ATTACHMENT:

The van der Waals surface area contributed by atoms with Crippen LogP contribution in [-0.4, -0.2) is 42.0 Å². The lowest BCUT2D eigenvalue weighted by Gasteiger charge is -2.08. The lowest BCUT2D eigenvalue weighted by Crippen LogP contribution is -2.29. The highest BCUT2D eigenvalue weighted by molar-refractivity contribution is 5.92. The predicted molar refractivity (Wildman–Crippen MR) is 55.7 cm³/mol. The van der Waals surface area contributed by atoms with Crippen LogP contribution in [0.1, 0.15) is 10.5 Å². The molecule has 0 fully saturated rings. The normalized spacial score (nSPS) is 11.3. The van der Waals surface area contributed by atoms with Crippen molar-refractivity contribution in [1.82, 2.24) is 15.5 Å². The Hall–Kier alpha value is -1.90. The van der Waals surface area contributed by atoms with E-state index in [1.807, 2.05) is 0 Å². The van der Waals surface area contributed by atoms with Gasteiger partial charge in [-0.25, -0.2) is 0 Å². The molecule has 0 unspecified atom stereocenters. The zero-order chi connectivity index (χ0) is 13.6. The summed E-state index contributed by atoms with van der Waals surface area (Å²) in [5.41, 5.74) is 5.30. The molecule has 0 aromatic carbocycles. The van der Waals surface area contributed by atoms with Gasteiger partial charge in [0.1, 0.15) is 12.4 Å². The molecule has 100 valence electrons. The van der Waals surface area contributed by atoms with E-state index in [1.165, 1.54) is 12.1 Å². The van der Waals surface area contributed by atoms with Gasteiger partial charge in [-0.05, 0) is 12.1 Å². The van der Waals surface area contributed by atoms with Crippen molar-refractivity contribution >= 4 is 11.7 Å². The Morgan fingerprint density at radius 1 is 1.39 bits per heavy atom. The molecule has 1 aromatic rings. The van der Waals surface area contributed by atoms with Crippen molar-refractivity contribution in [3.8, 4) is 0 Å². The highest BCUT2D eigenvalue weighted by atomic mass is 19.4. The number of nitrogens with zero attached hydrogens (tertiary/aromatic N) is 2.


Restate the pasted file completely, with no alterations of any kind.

The van der Waals surface area contributed by atoms with Crippen LogP contribution in [-0.4, -0.2) is 42.0 Å². The lowest BCUT2D eigenvalue weighted by Gasteiger charge is -2.08. The lowest BCUT2D eigenvalue weighted by Crippen LogP contribution is -2.29. The highest BCUT2D eigenvalue weighted by molar-refractivity contribution is 5.92. The predicted molar refractivity (Wildman–Crippen MR) is 55.7 cm³/mol. The van der Waals surface area contributed by atoms with Crippen LogP contribution in [0.1, 0.15) is 10.5 Å². The molecule has 0 fully saturated rings. The normalized spacial score (nSPS) is 11.3. The van der Waals surface area contributed by atoms with Crippen molar-refractivity contribution in [1.82, 2.24) is 15.5 Å². The Hall–Kier alpha value is -1.90. The van der Waals surface area contributed by atoms with E-state index in [1.807, 2.05) is 0 Å². The van der Waals surface area contributed by atoms with Gasteiger partial charge in [-0.25, -0.2) is 0 Å². The molecule has 0 unspecified atom stereocenters. The zero-order chi connectivity index (χ0) is 13.6. The summed E-state index contributed by atoms with van der Waals surface area (Å²) in [5.41, 5.74) is 5.30. The molecule has 0 aromatic carbocycles. The van der Waals surface area contributed by atoms with Gasteiger partial charge in [0.1, 0.15) is 12.4 Å². The molecule has 100 valence electrons. The van der Waals surface area contributed by atoms with E-state index in [1.165, 1.54) is 12.1 Å². The van der Waals surface area contributed by atoms with Gasteiger partial charge in [-0.05, 0) is 12.1 Å². The van der Waals surface area contributed by atoms with Crippen molar-refractivity contribution >= 4 is 11.7 Å². The Morgan fingerprint density at radius 1 is 1.39 bits per heavy atom. The molecule has 1 aromatic rings. The van der Waals surface area contributed by atoms with Crippen molar-refractivity contribution in [3.8, 4) is 0 Å². The highest BCUT2D eigenvalue weighted by atomic mass is 19.4. The number of nitrogens with zero attached hydrogens (tertiary/aromatic N) is 2.